Should everyone learn how to code?

Developers scoff at the idea for good reason. But as the gap grows between the number of programming jobs and qualified coders to fill them, we need to inspire those who have potential

In a White House video marking Computer Science Education Week, President Obama observed that, with the proper STEM education and hard work, anyone can become a "computer scientist." I think by that he meant anyone can become a programmer, because almost in the same breath he exhorted, "don't just play on your phone, program it."

I understand the motive behind proposing this kind of thing. Unemployment may be gradually declining, but well-paying jobs remain relatively scarce in this economy. Coders earn good salaries, so with thousands of developer jobs going begging, why shouldn't supply increase to meet the demand?

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We already live in a decade when the developer is king and demand for talent continues to rise. An IDC report released last week predicts that the number of new developers entering the workforce in 2014 may be limited by low population growth (among other factors). Meanwhile, new platforms proliferate, from mobile to big data to intelligent cars to the Internet of things. Someone has to write code for all that new stuff.

Yet understandably developers recoil from the idea of mass-producing coders. It takes time to become a good programmer. Do we really need armies of newbies writing bad code? As Ciara Byrne, an ex-programmer turned journalist, recently wrote for Fast Company: "Good coders don't want to work with beginners and do not like to see their craft devalued by hoards of 'instant' developers cranked out of short courses."

Fair enough, although as InfoWorld's Andrew Oliver has argued, long courses from universities aren't doing such a great job of teaching programming skills, either. As Andrew wryly observed, "When searching for talent, I've stopped relying on computer science degrees as an indicator of anything except a general interest in the field."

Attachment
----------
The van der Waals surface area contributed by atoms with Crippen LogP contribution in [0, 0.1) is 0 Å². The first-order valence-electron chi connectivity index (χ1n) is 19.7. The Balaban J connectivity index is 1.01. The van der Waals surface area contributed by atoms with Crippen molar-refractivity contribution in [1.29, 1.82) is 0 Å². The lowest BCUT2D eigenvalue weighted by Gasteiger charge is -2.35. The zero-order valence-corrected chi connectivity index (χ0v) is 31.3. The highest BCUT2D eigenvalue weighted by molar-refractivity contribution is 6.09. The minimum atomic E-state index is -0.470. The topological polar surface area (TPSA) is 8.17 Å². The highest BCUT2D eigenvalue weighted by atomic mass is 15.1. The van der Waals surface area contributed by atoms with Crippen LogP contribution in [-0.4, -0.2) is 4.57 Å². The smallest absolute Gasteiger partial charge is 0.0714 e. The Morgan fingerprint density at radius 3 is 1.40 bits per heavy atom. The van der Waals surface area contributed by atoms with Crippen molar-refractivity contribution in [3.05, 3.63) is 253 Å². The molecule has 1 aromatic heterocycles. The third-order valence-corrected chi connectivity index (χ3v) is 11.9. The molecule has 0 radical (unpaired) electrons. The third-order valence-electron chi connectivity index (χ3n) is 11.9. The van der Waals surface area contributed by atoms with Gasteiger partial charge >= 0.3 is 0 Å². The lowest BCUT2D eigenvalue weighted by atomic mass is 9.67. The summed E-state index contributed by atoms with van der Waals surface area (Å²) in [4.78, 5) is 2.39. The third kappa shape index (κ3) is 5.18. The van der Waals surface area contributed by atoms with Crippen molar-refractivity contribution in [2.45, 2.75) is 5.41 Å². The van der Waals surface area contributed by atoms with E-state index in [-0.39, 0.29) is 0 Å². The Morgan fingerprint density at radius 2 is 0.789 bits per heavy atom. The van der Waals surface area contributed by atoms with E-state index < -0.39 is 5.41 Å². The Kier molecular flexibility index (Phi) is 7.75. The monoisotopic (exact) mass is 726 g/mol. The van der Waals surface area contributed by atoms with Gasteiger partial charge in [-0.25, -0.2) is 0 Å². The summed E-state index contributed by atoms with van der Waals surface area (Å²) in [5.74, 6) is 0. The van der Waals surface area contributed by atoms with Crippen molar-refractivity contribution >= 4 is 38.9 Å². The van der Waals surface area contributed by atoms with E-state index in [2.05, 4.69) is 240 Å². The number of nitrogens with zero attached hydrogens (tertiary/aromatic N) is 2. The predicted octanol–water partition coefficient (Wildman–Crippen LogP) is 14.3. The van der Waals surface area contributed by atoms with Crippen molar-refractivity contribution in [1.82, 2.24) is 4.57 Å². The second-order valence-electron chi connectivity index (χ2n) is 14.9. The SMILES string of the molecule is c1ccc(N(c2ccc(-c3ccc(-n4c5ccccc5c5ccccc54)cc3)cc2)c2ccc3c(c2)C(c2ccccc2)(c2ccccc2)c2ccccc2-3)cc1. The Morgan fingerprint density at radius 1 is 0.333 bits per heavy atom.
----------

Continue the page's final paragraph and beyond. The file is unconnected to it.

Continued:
Are good coders simply born and not made? Of course not. But it's true that the best are frequently self-taught and loved coding from the start. Without strong self-motivation, it's very, very difficult to slog your way through the painstaking labor and long hours required to become a decent programmer. To be an excellent one, you need a whole lot of experience, which is why I've heard hiring managers say they're more impressed by an applicant who wrote a mobile app at age 14 than one with a BSCS from a good school.

Another factor is that the developer elite of Silicon Valley tend to distort the market. The highest-profile members of the elite club, the 20-somethings pulling the $200,000 salaries you've heard about, couldn't play at that level without real, innate talent. This is perhaps the biggest reason the tech industry is always clamoring for more H-1B visas: The widest possible net catches more of the best talent.

Not everyone should be a developer, but with appropriate education and training, the net will spread to capture more journeymen and elite programmers alike. Yes, good university programs exist today, and at the other end of the scale, highly motivated people can teach themselves with O'Reilly books or Codeacademy or an exploding variety of MOOCs. But we also need a broader array of innovative new training programs such as Hack Reactor or Starter League and -- to give young developers real-world experience -- residency programs such as that offered by Code for America.

Meanwhile, rather than merely beat the drum for STEM, we need to bring programming back to high school. According to Code.org, nine out of 10 U.S. high schools don't even offer programming classes, and in 36 of 50 states, computer science doesn't even count toward high school graduation math or science requirements.

Again, this doesn't mean everyone should learn to program, and I realize there's a gulf between supersmart coders who see the big picture and those who fill in the gaps. But we're supposed to live in a land of opportunity. Given the opportunity to see how the software that powers the world is built, more young people -- and even some homeless people -- will find a profession they want to pursue. Some of you talented, successful developers out there might want to think about ways to lend them a hand.

This article, "Should everyone learn how to code?," originally appeared at InfoWorld.com. Read more of Eric Knorr's Modernizing IT blog. And for the latest business technology news, follow InfoWorld on Twitter.

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